Toolkit Offers Ideas for Generating Local ECE Revenue

Blog Post
June 23, 2016

When the National Institute for Early Education Research (NIEER) recently released its annual summary of state-funded pre-K programs, they found only modest gains in pre-K access, quality, and funding for three- and four-year-olds across the country. While average state spending per child enrolled in pre-K increased by $287 in 2015 to a national average of $4,489 per child, this funding level still represents a decrease from 2002-2004 levels.

This lack of state investment in pre-K is a major reason why so few three- and four-year-olds are able to access these programs. NIEER’s report found that only 29 percent of four-year-olds and five percent of three-year-olds are currently enrolled in state pre-K programs. Steve Barnett, NIEER’s Director, pointed out that if this slow rate of growth in pre-K access continues “it will be another 50 years before states can reach all low-income children at age four.”

Stagnant state funding of pre-K coupled with strong evidence of the benefits derived from pre-K programs has led an increasing number of cities across the country to generate local revenue to fund early education programs, including pre-K. A new financing toolkit created by the North Carolina Early Childhood Foundation and North Carolina Budget and Tax Center is making it easier for cities to do just that.

This toolkit details funding mechanisms that can be implemented at the local level as a means to expand investment in early education programs. Cities around the country are using a variety of mechanisms to generate revenue including: property taxes, sales taxes, social impact bonds, tax credits, municipal or county bonds, and others.

The toolkit also highlights current federal and state funding streams used to pay for early education programs and provides a helpful primer for citizens and advocacy groups on how local governments make budget decisions. While these tools are focused primarily on North Carolina, the ten case studies highlighted in the toolkit offer concrete examples from local communities around the nation that are finding creative ways to fund early education programs.

For example, in 2012 San Antonio voters approved a referendum to increase local sales taxes by 1/8th of a cent. While the sales tax increase only cost each household about eight additional dollars per year, it’s estimated to generate total revenue of about $268 million over eight years. This money is being used to fund Pre-K 4 SA, a full-day pre-K program for four-year-olds from low-income families. The program began operating in 2013 and now serves approximately 1,700 children and has plans to serve 2,000 children next school year according to a program official. Early results suggest that four-year-olds who attend Pre-K 4 SA are making significant gains in both cognitive and social-emotional skills.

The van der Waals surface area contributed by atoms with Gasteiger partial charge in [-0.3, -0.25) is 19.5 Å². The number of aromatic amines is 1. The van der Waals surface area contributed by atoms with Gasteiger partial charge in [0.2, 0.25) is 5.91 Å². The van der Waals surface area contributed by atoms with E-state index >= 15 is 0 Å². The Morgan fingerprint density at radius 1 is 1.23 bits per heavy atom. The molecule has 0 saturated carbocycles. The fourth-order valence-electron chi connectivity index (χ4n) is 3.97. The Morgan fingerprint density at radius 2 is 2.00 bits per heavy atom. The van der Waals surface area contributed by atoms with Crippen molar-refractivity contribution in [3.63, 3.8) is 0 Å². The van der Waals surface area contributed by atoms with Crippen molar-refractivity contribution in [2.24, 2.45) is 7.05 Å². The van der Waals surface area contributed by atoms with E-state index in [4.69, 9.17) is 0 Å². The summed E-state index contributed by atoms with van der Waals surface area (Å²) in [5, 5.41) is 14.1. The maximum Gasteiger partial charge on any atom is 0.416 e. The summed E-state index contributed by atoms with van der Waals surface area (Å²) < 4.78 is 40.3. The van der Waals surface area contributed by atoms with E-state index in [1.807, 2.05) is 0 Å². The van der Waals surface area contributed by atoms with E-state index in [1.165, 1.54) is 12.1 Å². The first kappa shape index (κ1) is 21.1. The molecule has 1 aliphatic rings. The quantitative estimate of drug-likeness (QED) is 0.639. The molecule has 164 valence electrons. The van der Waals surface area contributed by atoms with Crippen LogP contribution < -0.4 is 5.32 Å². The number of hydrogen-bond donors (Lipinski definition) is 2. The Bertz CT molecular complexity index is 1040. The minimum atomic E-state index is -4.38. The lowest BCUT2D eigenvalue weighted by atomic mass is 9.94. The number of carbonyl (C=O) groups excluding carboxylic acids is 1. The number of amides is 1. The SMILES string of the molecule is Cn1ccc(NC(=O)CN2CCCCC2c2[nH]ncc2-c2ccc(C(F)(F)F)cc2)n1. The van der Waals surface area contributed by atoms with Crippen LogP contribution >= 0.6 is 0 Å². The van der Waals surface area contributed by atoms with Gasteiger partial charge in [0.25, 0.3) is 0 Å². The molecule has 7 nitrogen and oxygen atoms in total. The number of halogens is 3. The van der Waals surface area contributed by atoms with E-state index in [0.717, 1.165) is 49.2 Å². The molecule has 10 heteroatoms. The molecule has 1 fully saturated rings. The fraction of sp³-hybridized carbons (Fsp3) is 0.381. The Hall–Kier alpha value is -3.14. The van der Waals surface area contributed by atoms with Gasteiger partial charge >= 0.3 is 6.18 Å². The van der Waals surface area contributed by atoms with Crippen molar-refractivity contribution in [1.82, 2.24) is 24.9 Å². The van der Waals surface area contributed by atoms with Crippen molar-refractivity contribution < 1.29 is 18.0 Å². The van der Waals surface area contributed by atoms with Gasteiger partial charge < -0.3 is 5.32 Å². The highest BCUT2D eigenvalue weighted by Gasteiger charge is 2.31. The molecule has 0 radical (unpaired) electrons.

Seattle took a different approach to generating local revenue for pre-K. After an analysis found that between 3,300 and 4,500 children in the city were not enrolled in any sort of pre-K program, Seattle voters approved a referendum in 2014 to increase property taxes to fund the Seattle Preschool Program. A homeowner with a home worth $400,000 can expect to see a tax increase of about $43 per year. The property tax increase is expected to generate a total of $58.2 million over four years to fund a full-day pre-K program for both three- and four-year-olds that will serve 2,000 children in 100 classrooms by 2018.

Many cities across the country are continuing to search for local revenue sources to fund early education programs. In November, for example, Cincinnati voters will decide whether to increase the local property tax rate in order to provide two years of high-quality pre-K for the approximately 9,000 three- and four-year-olds in the city through the Cincinnati Preschool Promise. If passed, the tax levy will generate $48 million per year, $15 million of which will go to establish pre-K starting at the beginning of the 2017 school year (the remaining $33 million would be allocated to Cincinnati Public Schools). Currently, only about half of children in the city are academically prepared for kindergarten when they begin the school year.  

As long as state spending on early education programs continues to lag and limit young children’s access to programs, we can expect to see more cities taking the initiative and seeking out how they can make the needed investment on their own.